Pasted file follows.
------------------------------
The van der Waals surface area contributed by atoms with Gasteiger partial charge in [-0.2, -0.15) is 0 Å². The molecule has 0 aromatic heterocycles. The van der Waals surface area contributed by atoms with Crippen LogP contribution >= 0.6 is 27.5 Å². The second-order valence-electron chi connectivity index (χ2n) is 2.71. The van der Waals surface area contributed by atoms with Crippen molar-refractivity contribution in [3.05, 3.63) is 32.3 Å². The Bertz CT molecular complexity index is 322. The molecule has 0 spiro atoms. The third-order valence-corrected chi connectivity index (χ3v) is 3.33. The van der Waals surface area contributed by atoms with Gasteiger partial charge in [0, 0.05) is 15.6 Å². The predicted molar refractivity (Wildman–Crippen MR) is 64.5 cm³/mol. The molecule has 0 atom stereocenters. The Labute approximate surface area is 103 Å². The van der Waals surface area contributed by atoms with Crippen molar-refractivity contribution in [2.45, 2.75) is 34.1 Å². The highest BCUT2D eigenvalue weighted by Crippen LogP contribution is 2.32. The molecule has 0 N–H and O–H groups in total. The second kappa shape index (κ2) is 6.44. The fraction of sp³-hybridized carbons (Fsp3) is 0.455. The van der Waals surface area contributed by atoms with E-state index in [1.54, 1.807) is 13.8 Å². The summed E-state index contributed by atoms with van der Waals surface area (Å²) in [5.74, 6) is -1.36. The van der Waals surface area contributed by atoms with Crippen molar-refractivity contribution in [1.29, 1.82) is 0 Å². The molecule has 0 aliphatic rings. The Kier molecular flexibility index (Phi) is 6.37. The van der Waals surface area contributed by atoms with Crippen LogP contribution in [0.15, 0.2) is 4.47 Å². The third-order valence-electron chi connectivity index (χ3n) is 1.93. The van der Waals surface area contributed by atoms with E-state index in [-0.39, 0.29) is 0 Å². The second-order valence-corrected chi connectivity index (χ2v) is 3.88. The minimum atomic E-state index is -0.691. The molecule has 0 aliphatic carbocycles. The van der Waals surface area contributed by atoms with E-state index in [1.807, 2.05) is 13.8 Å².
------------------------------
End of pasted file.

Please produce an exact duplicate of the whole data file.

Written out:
The van der Waals surface area contributed by atoms with Gasteiger partial charge in [-0.2, -0.15) is 0 Å². The molecule has 0 aromatic heterocycles. The van der Waals surface area contributed by atoms with Crippen LogP contribution >= 0.6 is 27.5 Å². The second-order valence-electron chi connectivity index (χ2n) is 2.71. The van der Waals surface area contributed by atoms with Crippen molar-refractivity contribution in [3.05, 3.63) is 32.3 Å². The Bertz CT molecular complexity index is 322. The molecule has 0 spiro atoms. The third-order valence-corrected chi connectivity index (χ3v) is 3.33. The van der Waals surface area contributed by atoms with Gasteiger partial charge in [0, 0.05) is 15.6 Å². The predicted molar refractivity (Wildman–Crippen MR) is 64.5 cm³/mol. The molecule has 0 atom stereocenters. The Labute approximate surface area is 103 Å². The van der Waals surface area contributed by atoms with Crippen molar-refractivity contribution in [2.45, 2.75) is 34.1 Å². The highest BCUT2D eigenvalue weighted by Crippen LogP contribution is 2.32. The molecule has 0 N–H and O–H groups in total. The second kappa shape index (κ2) is 6.44. The fraction of sp³-hybridized carbons (Fsp3) is 0.455. The van der Waals surface area contributed by atoms with E-state index in [1.54, 1.807) is 13.8 Å². The summed E-state index contributed by atoms with van der Waals surface area (Å²) in [5.74, 6) is -1.36. The van der Waals surface area contributed by atoms with Crippen molar-refractivity contribution in [1.29, 1.82) is 0 Å². The molecule has 0 aliphatic rings. The Kier molecular flexibility index (Phi) is 6.37. The van der Waals surface area contributed by atoms with Crippen LogP contribution in [0.15, 0.2) is 4.47 Å². The third-order valence-electron chi connectivity index (χ3n) is 1.93. The van der Waals surface area contributed by atoms with E-state index in [-0.39, 0.29) is 0 Å². The second-order valence-corrected chi connectivity index (χ2v) is 3.88. The minimum atomic E-state index is -0.691. The molecule has 0 aliphatic carbocycles. The van der Waals surface area contributed by atoms with E-state index in [1.807, 2.05) is 13.8 Å².